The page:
OSWEGO-FULTON, NY – Nearly two dozen members of area law enforcement agencies were pounding the pavement in the heat and humidity for more than two hours straight today (May 26) for a good cause.
For decades, police officers throughout Oswego County have participated in the annual “Law Enforcement Torch Run for Special Olympics.”
Today, officers representing the cities of Fulton and Oswego, the county and others carried on the tradition.
They ran from the Oswego Police Department to the Fulton Police Department.
For safety, they had an escort of police vehicles the entire route.
Cassandra Rucker, director of development, Special Olympics New York Central Region, said, “Today’s run traveled about 12 miles from the Oswego PD to the Fulton PD. We’re raising awareness for the 65,000 Special Olympics athletes of New York.”
This is the 29th year that they’ve done Torch Run in New York State; law enforcement raised more than $2 million last year for Special Olympics.
There is a really special bond between Special Olympics athletes and law enforcement.
“The athletes look up to the members of law enforcement so much and law enforcement is truly inspired by the triumphs that our athletes have,” Rucker told Oswego County Today.
Over the next two weeks, nine torch runs will be held in Central New York.
The annual fundraiser continues to grow; just a few years ago, there were only three runs in Central New York.
Members the Oswego Police Department, Fulton Police Department, Oswego County Sheriff’s Department and New York State Police participated in today’s run.
“Nearly 600 members of our Central New York law enforcement community will take part in this year’s nine Torch Run events, including Oswego Country,” said event organizer Lt. Charlie Searor of the Oswego Police Department. “Our mission is to raise awareness and funds for the 65,000 athletes of Special Olympics New York.”
The “Flame of Hope,” carried from the Oswego Police Department to Fulton Police Department today will continue its journey into early June.
The Special Olympics New York athletes will compete at the 2015 Special Olympics New York Summer Games, June 5-8, at SUNY Brockport.
Nearly 2,000 Special Olympics New York athletes, coaches and volunteers are expected to attend the weekend of completion including basketball, volleyball, track and field, tennis, bowling, gymnastics, swimming and powerlifting, Rucker said.
The runs are designed to focus attention on the Special Olympics.
The torch run came to New York in 1985.
The LETR for Special Olympics is the movement’s largest grassroots fundraiser and public awareness vehicle for Special Olympics in the world.
The event began in 1981 when Wichita, Kansas, Police Chief Richard LaMunyon saw an urgent need to raise funds for and increase awareness of Special Olympics.
The run was quickly adopted by the International Association of Chiefs of Police, now recognized as the founding law enforcement organization of the Law Enforcement Torch Run for Special Olympics.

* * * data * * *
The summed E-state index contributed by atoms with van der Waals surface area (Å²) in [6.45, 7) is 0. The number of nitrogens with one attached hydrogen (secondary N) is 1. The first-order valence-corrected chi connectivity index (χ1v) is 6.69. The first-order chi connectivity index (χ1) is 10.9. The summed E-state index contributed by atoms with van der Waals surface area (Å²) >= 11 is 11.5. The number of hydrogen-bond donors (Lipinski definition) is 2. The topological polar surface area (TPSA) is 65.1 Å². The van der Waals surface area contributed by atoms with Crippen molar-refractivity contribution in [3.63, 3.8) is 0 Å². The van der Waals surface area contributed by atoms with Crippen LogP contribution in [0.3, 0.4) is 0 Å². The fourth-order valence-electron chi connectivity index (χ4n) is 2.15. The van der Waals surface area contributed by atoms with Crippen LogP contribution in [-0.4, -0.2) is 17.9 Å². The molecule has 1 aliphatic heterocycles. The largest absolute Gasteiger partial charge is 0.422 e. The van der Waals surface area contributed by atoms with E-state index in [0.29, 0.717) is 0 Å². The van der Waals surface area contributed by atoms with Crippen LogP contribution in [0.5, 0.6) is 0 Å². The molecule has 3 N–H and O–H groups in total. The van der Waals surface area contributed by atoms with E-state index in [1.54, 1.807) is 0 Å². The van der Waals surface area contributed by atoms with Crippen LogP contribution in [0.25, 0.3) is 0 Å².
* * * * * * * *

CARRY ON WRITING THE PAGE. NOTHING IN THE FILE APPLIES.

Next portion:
“The event was a success. We had a number of agencies take part in this run both to raise awareness and money for Special Olympic athletes,” said Lt. Searor today. “The money that’s raised through this event gives Special Olympic athletes the opportunity to take part in athletic events throughout the state.”
They also have “Cops on Top” coming up, which is July 17 and is held at Dunkin’ Donuts to help raise funds and awareness for Special Olympics, Rucker added.
“We’ll have cops at approximately 30 Dunkin’ Donuts in the region, from Binghamton to Watertown,” Rucker said. “We collect around $35,000. It’s super cool. Everybody gets free coffee; you make a donation and Dunkin’ Donuts gives you a coupon for free coffee. How can you lose? This will be our fourth year. Oswego was one of our seven first test markets.”
More than 142,000 law enforcement officers in all 50 states, 12 Canadian provinces and 48 countries contribute to Torch Run efforts annually as Guardians of the Flame, ensuring the delivery of the Special Olympics Flame of Hope to the opening ceremonies of local Special Olympics competitions, state/provincial games and national games.
Since 1987, law enforcement officers from around the world have gathered to carry the Flame of Hope in a Law Enforcement Torch Run Final Leg in conjunction with Special Olympics World Summer and World Winter Games.
Celebrating its 29th anniversary in New York, Law Enforcement Torch Run is the movement’s largest grassroots fundraiser and public awareness vehicle, raising almost $2 million for the athletes of Special Olympics New York in 2014.
This is accomplished through events including Torch Run, Polar Plunge and Law & Orders.
Special Olympics is the largest amateur sports organization in the world.
With more than 65,000 athletes, Special Olympics New York is the largest chapter in North America and the sixth largest chapter in the world.
Special Olympics New York athletes train and compete year-round in 22 sports – at no cost to the athlete, their families or their caregivers.
For more information or to donate visit www.nyso.org